For now, cashless medical treatments are back
The cashless insurance cover has been partially restored for emergency care in all hospitals empanelled for it, providing some respite to harried patients. HT reportsdelhi Updated: Jul 30, 2010 22:52 IST
The cashless insurance cover has been partially restored for emergency care in all hospitals empanelled for it, providing some respite to harried patients.
Those with cashless treatment policies can now use the facility for all emergencies, including intensive care unit stays, cardiac procedures and accidents, until a permanent solution is reached between hospitals, insurance companies and Third Party Administrators (TPAs), who process the insurance claims.
On July 1, public insurance companies removed a large chunk of private hospitals from the list of cashless treatment on grounds that there were massive variations in treatment rates for the same procedures.
Of the 9 crore people with health insurance in India, 6 crore have public insurance cover. About 25 per cent roughly 1.5 crore are cashless policyholders.
“We do not want people to suffer and we didn’t stop the facility all of a sudden. By July 1, we had identified 80 of 300 hospitals in Delhi and the NCR for cashless transactions.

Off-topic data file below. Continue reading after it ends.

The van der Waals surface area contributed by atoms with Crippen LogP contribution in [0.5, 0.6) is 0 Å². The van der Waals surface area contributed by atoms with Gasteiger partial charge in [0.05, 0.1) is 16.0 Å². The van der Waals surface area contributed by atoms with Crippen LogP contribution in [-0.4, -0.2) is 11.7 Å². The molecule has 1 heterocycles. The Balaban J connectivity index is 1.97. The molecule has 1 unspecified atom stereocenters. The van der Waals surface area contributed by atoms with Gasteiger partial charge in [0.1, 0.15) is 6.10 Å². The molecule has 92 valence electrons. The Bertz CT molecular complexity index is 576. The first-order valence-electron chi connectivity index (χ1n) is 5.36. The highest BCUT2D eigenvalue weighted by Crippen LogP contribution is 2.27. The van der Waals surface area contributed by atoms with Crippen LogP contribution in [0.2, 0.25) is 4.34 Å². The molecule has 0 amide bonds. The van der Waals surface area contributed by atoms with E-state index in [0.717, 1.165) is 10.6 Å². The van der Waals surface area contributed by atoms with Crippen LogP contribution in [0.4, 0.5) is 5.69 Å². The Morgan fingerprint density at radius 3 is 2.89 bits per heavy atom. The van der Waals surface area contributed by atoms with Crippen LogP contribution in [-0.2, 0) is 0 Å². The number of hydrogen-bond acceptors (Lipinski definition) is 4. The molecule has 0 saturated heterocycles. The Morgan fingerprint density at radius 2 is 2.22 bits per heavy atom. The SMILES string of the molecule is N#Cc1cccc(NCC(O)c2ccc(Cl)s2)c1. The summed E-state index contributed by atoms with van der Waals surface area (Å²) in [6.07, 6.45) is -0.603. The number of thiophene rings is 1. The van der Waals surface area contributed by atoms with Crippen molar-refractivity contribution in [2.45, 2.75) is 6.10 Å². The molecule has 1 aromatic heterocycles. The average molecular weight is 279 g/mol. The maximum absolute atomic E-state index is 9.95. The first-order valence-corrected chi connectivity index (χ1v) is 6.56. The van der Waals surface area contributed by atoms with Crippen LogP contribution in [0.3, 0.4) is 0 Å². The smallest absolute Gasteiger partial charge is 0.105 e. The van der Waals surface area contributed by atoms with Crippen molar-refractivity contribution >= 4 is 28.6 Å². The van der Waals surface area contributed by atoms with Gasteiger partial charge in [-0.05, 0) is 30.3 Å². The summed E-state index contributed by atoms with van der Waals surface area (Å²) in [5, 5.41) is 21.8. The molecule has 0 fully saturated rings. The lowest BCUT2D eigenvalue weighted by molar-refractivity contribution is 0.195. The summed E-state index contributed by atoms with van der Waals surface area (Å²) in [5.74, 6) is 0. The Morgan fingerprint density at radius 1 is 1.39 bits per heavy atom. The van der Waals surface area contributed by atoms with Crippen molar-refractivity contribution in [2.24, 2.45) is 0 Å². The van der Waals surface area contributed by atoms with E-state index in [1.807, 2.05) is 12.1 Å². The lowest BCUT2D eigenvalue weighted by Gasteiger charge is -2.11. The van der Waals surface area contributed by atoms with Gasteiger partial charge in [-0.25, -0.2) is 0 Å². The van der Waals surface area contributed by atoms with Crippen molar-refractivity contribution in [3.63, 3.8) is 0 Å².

Now 145 have agreed to the list of 41 common procedures for which rates need to be rationalised,” said Dr R. K. Kaul, chairman, Oriental Insurance, who was present at the meeting.
Delhi and NCR has about 300 private hospitals, which include those with 50 beds and above.
The decision came on Friday in a Confederation of Indian Industry (CII) facilitated meeting of the CEOs of private hospitals and chiefs of public insurance companies.
“In the next 10 days, we should come up with a workable long term solution keeping in mind interests of all the parties involved. A task force has been formed for the purpose,” said Dr Naresh Trehan, chairman, CII health committee.
Dr Pervez Ahmed, CEO, Max Healthcare, and Pavan Bhalla, CEO, Raksha TPA, will lead the taskforce comprising representatives of private hospitals, insurance companies and TPAs to come up with feasible ways to help everyone.